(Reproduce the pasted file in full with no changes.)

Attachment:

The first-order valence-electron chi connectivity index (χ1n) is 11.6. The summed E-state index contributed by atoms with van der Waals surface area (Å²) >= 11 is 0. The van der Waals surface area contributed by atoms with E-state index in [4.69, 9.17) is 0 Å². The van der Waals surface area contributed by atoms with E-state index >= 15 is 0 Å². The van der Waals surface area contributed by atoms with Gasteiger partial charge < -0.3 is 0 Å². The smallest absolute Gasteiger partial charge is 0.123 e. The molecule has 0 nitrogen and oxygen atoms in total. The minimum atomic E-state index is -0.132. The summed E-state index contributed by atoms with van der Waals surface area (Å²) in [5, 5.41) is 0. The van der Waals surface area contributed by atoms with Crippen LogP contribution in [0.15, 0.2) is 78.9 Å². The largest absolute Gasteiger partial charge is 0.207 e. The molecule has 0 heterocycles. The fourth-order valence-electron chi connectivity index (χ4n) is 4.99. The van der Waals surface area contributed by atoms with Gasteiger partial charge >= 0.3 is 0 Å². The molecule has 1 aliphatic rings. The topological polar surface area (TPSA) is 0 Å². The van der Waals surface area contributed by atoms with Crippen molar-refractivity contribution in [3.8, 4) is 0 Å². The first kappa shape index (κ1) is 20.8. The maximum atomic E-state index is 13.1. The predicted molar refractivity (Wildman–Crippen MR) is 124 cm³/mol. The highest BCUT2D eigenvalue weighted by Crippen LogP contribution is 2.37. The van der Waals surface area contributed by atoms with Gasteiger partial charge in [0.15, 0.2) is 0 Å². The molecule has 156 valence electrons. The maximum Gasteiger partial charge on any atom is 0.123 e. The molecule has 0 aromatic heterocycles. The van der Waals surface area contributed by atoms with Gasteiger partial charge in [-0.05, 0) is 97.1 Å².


The first-order valence-electron chi connectivity index (χ1n) is 11.6. The summed E-state index contributed by atoms with van der Waals surface area (Å²) >= 11 is 0. The van der Waals surface area contributed by atoms with E-state index in [4.69, 9.17) is 0 Å². The van der Waals surface area contributed by atoms with E-state index >= 15 is 0 Å². The van der Waals surface area contributed by atoms with Gasteiger partial charge < -0.3 is 0 Å². The smallest absolute Gasteiger partial charge is 0.123 e. The molecule has 0 nitrogen and oxygen atoms in total. The minimum atomic E-state index is -0.132. The summed E-state index contributed by atoms with van der Waals surface area (Å²) in [5, 5.41) is 0. The van der Waals surface area contributed by atoms with Crippen LogP contribution in [0.15, 0.2) is 78.9 Å². The largest absolute Gasteiger partial charge is 0.207 e. The molecule has 0 heterocycles. The fourth-order valence-electron chi connectivity index (χ4n) is 4.99. The van der Waals surface area contributed by atoms with Gasteiger partial charge >= 0.3 is 0 Å². The molecule has 1 aliphatic rings. The topological polar surface area (TPSA) is 0 Å². The van der Waals surface area contributed by atoms with Crippen molar-refractivity contribution in [3.8, 4) is 0 Å². The first kappa shape index (κ1) is 20.8. The maximum atomic E-state index is 13.1. The predicted molar refractivity (Wildman–Crippen MR) is 124 cm³/mol. The highest BCUT2D eigenvalue weighted by Crippen LogP contribution is 2.37. The van der Waals surface area contributed by atoms with Gasteiger partial charge in [0.15, 0.2) is 0 Å². The molecule has 156 valence electrons. The maximum Gasteiger partial charge on any atom is 0.123 e. The molecule has 0 aromatic heterocycles. The van der Waals surface area contributed by atoms with Gasteiger partial charge in [-0.05, 0) is 97.1 Å².